5. Ask for support. Let friends and family know about your resolution.  Be clear that nagging and pushing won’t help; instead, ask for specific ways in which they can help.  For example, ask your husband to cook dinner twice a week so you can fit in that workout after work rather than rush home to prepare dinner.

Be Smart About Goal-Setting

Next, use the S.M.A.R.T. principle to create goals that you can stick to. Goals should be:

6. Specific. The more specific the goal, the more concrete your behaviour can be.  Rather than say, “I want to have the same body I did 10 years ago,” say, “I want to lose 10 pounds.” Note that a single vision (focus on my health this year) may generate many, many specific goals (lose 10 pounds, take my vitamins, exercise 3 times a week).  Make a list of as many as you can think of.

7. Measureable. Goals that are measurable are trackable.  And if they’re trackable you can always be on top of your progress.  And when you’re always on top of your progress, you’ll be able to figure out what’s keeping you stuck, and congratulate yourself when you’ve reached a milestone.

8. Attainable. Please, be realistic!  You are never going to wear those skin-tight, acid-wash jeans that you wore when you were 16.  Just admit it to yourself and move on.  Instead, pick a goal that is a bit of a stretch but not something that will overwhelm you.  If your idea of exercise is cleaning the bathroom, then resolving to become a gym buff isn’t going to work.  A more realistic goal would be to try a yoga class and walk for a total of 30 minutes a week (until you become fitter and the goals can increase).

9. Relevant. This brings us back to the previous section.  The goals you set need to fit within the vision you have for your life; they need to be for no one’s benefit but your own.  They have to be something you can feel excited about.  Has it ever occurred to you that maybe those 5 extra pounds don’t actually matter to you?  Maybe what you really want to accomplish this year is developing a new skill or hobby, or improve your marriage.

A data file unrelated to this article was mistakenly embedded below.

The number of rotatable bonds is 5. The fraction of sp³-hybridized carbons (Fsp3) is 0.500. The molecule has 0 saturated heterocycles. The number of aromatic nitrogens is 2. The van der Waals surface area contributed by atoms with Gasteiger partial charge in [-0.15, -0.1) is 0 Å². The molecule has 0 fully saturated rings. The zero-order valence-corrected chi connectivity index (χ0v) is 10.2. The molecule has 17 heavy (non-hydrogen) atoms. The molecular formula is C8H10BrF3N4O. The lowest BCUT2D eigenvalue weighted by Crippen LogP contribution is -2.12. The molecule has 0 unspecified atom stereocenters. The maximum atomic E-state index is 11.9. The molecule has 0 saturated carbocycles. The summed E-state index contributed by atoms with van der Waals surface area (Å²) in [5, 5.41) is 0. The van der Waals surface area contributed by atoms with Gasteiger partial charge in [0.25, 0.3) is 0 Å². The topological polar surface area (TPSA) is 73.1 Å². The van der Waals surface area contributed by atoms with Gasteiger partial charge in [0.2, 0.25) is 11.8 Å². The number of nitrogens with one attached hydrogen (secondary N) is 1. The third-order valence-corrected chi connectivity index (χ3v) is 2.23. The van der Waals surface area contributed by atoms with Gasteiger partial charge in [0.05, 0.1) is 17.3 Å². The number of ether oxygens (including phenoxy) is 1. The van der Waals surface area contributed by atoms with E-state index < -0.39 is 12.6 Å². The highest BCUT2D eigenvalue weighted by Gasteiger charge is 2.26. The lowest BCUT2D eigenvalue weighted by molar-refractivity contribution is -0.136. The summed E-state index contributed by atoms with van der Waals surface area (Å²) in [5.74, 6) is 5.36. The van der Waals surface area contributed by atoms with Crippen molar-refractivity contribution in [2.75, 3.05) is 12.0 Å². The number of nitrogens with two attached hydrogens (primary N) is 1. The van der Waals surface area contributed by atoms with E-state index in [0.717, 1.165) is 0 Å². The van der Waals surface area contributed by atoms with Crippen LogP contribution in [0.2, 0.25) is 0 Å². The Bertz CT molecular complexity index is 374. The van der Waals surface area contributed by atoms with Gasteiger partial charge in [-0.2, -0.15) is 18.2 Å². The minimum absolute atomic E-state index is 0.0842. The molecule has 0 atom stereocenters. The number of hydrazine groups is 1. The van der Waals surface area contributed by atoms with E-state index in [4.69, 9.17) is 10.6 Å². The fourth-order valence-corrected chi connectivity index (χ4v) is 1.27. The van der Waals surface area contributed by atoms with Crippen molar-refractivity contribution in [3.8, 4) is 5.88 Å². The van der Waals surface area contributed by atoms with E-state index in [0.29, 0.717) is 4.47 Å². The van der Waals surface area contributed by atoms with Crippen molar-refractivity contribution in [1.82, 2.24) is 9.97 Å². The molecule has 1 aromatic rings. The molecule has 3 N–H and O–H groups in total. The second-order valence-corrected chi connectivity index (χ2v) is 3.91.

10. Timely. This doesn’t just refer to setting deadlines for your goals (e.g., “Lose 10 pounds in 3 months”).  It also means focusing on developing new habits.  Resolutions aren’t just quick fixes, things that you’ll do temporarily until “something changes.” True change requires a lifetime commitment.  When you were a toddler, your parents diligently taught you to brush your teeth.  Now, you have to do the same for yourself.  As they say, a new habit takes 21 days to form.  One way to make changes that stick is to develop a new habit every week (or every 21 days).  Take those goals that you listed in Step 6 and set a timeline for when you’ll incorporate each one into your lifestyle.  For example, the first week you might resolve to drink at least six glasses of water each day; the second week, you’ll get 30 minutes of physical activity per week; the third, you’ll try to stop eating when you’re full; and so on.  Slow and steady wins the race!

With these 10 steps in hand, you have a recipe to start 2009 off on the right foot!